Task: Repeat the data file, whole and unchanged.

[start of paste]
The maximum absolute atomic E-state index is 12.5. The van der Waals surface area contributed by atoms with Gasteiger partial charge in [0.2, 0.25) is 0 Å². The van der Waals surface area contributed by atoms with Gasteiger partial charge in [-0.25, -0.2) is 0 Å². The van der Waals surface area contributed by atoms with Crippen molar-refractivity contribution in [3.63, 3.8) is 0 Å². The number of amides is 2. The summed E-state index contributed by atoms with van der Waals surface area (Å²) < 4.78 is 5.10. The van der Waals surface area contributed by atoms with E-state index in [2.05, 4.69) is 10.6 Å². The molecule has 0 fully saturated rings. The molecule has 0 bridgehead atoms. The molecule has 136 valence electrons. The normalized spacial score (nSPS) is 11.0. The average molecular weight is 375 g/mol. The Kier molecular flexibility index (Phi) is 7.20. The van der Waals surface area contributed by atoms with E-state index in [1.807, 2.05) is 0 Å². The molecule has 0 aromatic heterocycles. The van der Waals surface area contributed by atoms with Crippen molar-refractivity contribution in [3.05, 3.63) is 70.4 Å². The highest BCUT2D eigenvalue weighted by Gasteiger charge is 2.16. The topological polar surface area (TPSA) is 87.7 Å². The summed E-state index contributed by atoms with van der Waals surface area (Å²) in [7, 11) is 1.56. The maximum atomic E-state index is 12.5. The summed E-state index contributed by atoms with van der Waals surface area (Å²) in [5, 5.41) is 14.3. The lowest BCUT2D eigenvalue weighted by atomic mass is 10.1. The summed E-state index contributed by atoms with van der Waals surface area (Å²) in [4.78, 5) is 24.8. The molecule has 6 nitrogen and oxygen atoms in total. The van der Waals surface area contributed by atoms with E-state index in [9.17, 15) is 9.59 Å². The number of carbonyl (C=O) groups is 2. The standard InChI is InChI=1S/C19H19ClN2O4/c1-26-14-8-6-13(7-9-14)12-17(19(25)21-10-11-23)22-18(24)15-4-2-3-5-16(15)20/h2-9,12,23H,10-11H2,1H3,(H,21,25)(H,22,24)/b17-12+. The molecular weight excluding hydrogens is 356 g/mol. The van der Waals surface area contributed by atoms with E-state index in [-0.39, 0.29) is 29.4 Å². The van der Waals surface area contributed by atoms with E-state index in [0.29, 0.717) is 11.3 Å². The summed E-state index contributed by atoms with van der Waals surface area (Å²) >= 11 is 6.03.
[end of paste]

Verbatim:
The maximum absolute atomic E-state index is 12.5. The van der Waals surface area contributed by atoms with Gasteiger partial charge in [0.2, 0.25) is 0 Å². The van der Waals surface area contributed by atoms with Gasteiger partial charge in [-0.25, -0.2) is 0 Å². The van der Waals surface area contributed by atoms with Crippen molar-refractivity contribution in [3.63, 3.8) is 0 Å². The number of amides is 2. The summed E-state index contributed by atoms with van der Waals surface area (Å²) < 4.78 is 5.10. The van der Waals surface area contributed by atoms with E-state index in [2.05, 4.69) is 10.6 Å². The molecule has 0 fully saturated rings. The molecule has 0 bridgehead atoms. The molecule has 136 valence electrons. The normalized spacial score (nSPS) is 11.0. The average molecular weight is 375 g/mol. The Kier molecular flexibility index (Phi) is 7.20. The van der Waals surface area contributed by atoms with E-state index in [1.807, 2.05) is 0 Å². The molecule has 0 aromatic heterocycles. The van der Waals surface area contributed by atoms with Crippen molar-refractivity contribution in [3.05, 3.63) is 70.4 Å². The highest BCUT2D eigenvalue weighted by Gasteiger charge is 2.16. The topological polar surface area (TPSA) is 87.7 Å². The summed E-state index contributed by atoms with van der Waals surface area (Å²) in [7, 11) is 1.56. The maximum atomic E-state index is 12.5. The summed E-state index contributed by atoms with van der Waals surface area (Å²) in [5, 5.41) is 14.3. The lowest BCUT2D eigenvalue weighted by atomic mass is 10.1. The summed E-state index contributed by atoms with van der Waals surface area (Å²) in [4.78, 5) is 24.8. The molecule has 6 nitrogen and oxygen atoms in total. The van der Waals surface area contributed by atoms with E-state index in [9.17, 15) is 9.59 Å². The number of carbonyl (C=O) groups is 2. The standard InChI is InChI=1S/C19H19ClN2O4/c1-26-14-8-6-13(7-9-14)12-17(19(25)21-10-11-23)22-18(24)15-4-2-3-5-16(15)20/h2-9,12,23H,10-11H2,1H3,(H,21,25)(H,22,24)/b17-12+. The molecular weight excluding hydrogens is 356 g/mol. The van der Waals surface area contributed by atoms with E-state index in [-0.39, 0.29) is 29.4 Å². The van der Waals surface area contributed by atoms with E-state index in [0.29, 0.717) is 11.3 Å². The summed E-state index contributed by atoms with van der Waals surface area (Å²) >= 11 is 6.03.